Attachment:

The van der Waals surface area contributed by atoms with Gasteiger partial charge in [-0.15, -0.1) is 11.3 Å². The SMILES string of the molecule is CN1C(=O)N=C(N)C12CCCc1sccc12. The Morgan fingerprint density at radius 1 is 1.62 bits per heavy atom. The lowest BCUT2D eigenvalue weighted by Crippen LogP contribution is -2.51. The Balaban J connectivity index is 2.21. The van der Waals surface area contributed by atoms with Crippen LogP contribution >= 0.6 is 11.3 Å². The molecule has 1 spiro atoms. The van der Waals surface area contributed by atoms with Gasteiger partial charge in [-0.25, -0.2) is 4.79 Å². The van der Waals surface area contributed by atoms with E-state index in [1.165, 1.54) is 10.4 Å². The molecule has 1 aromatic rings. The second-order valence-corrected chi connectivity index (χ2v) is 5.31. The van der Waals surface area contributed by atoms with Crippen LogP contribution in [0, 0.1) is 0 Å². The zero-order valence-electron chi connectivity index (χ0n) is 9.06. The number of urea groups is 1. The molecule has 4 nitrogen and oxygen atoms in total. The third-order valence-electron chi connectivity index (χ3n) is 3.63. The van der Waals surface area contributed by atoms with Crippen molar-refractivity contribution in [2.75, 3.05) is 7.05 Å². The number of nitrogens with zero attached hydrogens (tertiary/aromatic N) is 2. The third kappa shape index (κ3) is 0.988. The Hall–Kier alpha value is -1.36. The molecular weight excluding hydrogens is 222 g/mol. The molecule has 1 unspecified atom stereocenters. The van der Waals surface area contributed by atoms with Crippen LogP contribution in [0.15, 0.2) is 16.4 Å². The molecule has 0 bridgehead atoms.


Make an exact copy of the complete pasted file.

The van der Waals surface area contributed by atoms with Gasteiger partial charge in [-0.15, -0.1) is 11.3 Å². The SMILES string of the molecule is CN1C(=O)N=C(N)C12CCCc1sccc12. The Morgan fingerprint density at radius 1 is 1.62 bits per heavy atom. The lowest BCUT2D eigenvalue weighted by Crippen LogP contribution is -2.51. The Balaban J connectivity index is 2.21. The van der Waals surface area contributed by atoms with Crippen LogP contribution >= 0.6 is 11.3 Å². The molecule has 1 spiro atoms. The van der Waals surface area contributed by atoms with Gasteiger partial charge in [-0.25, -0.2) is 4.79 Å². The van der Waals surface area contributed by atoms with E-state index in [1.165, 1.54) is 10.4 Å². The molecule has 1 aromatic rings. The second-order valence-corrected chi connectivity index (χ2v) is 5.31. The van der Waals surface area contributed by atoms with Crippen LogP contribution in [0, 0.1) is 0 Å². The zero-order valence-electron chi connectivity index (χ0n) is 9.06. The number of urea groups is 1. The molecule has 4 nitrogen and oxygen atoms in total. The third-order valence-electron chi connectivity index (χ3n) is 3.63. The van der Waals surface area contributed by atoms with Crippen molar-refractivity contribution in [2.75, 3.05) is 7.05 Å². The number of nitrogens with zero attached hydrogens (tertiary/aromatic N) is 2. The third kappa shape index (κ3) is 0.988. The Hall–Kier alpha value is -1.36. The molecular weight excluding hydrogens is 222 g/mol. The molecule has 1 unspecified atom stereocenters. The van der Waals surface area contributed by atoms with Crippen LogP contribution in [0.15, 0.2) is 16.4 Å². The molecule has 0 bridgehead atoms.